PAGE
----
What's the Difference: Measuring Tools
Needing to find level and plumb is basic to just about every aspect of building and remodeling. While the market for laser levels continues to grow, you can still find a variety of spirit levels on most job sites. Not all spirit levels are long and straight, however. Inventive minds have discovered that a small container filled with colored liquid and a bubble can be incorporated into a variety of designs, each of which can offer an easier and sometimes more accurate way to get a reading.
Bull’s-eye level and cross-check level
The bubble in a bull’s-eye level floats inside a convex disk instead of a cylindrical vial. Level is achieved when the bubble finds the bull’s-eye in the center of the disk. A bull’s-eye level is useful when placing items such as large appliances that need to be level in two directions. The cross-check level provides the same information, but it does so with two cylindrical vials at a right angle to each other. When the bubbles in both vials are centered, the object the device is resting on is level.
This tiny level attaches to a taut stringline and is used to find level for two points on a span. Its degree of accuracy is not precise, and it can’t be used for finding level across the entire span (even the tightest stringline will sag a little), but it’s good enough to use for projects such as setting fence posts, checking the pitch of a driveway, or ensuring a level retaining wall. The trick is to position the level in the center of the string. The farther the tool is from the center, the less accurate your reading will be.
Made of plastic and either hinged or molded into a 90° angle, a post level is attached with a rubber band or elastic strap. It registers plumb with a center vial and level with a vial on each side of the angle. While its design makes it ideal for fitting around posts, a post level can also be attached to a large-diameter pipe.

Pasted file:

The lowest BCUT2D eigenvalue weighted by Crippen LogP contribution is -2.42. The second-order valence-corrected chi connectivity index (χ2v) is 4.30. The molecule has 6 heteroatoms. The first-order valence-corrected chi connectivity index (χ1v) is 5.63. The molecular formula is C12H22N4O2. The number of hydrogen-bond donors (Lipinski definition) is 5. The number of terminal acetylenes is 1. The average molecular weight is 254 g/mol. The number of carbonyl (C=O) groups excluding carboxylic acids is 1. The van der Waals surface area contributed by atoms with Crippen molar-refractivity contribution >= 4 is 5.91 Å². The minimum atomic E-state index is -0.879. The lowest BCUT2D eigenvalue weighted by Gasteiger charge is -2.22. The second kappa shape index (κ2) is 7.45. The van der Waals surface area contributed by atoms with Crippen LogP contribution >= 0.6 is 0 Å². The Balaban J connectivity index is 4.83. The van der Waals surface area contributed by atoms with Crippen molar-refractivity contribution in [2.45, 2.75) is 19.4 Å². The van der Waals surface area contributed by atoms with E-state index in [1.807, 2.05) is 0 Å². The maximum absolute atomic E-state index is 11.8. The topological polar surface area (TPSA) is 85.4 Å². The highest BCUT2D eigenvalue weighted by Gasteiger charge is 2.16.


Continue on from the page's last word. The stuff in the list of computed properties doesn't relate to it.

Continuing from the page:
Designed to fit into tight spaces, torpedo levels pack a lot of features into a small package. Usually about 8 in. to 10 in. long, most of these levels have at least three vials: one each for level, plumb, and 45°-angle measurements. Some include a fourth vial for measuring 22.5° or 30° angles. Rare-earth magnets along one edge of many torpedo levels keep the level from moving when it’s against ferrous metal. Some manufacturers groove this edge so that it fits better around pipes. If you carry a torpedo level with magnets in your tool belt, however, you may find it annoying to have to scrape away bits of steel from fasteners and drill shavings. Manufacturers have customized torpedo levels to a remarkable extent. Johnson, for example, has 17 different torpedo levels listed on its website. One of them is designed for welders, two have luminescent vials, and one has a thumbscrew for attaching to a pipe before bending an angle.
If there’s a smartphone in your pocket, you already have a multipurpose leveling tool; you just need to download any one of many apps offered in both the Google Play and Apple iTunes stores. These apps display a virtual vial and bubble, but they also calculate angles to one or two decimal points. Many apps display both cylindrical and circular vials and automatically toggle between the two depending on whether the phone is on edge or lying flat. Don’t trust a smartphone app to give you a reading that’s as accurate as what you can get from a tool designed specifically for that purpose, however.
Photos: Rodney Diaz; except virtual bubble, courtesy of iHandy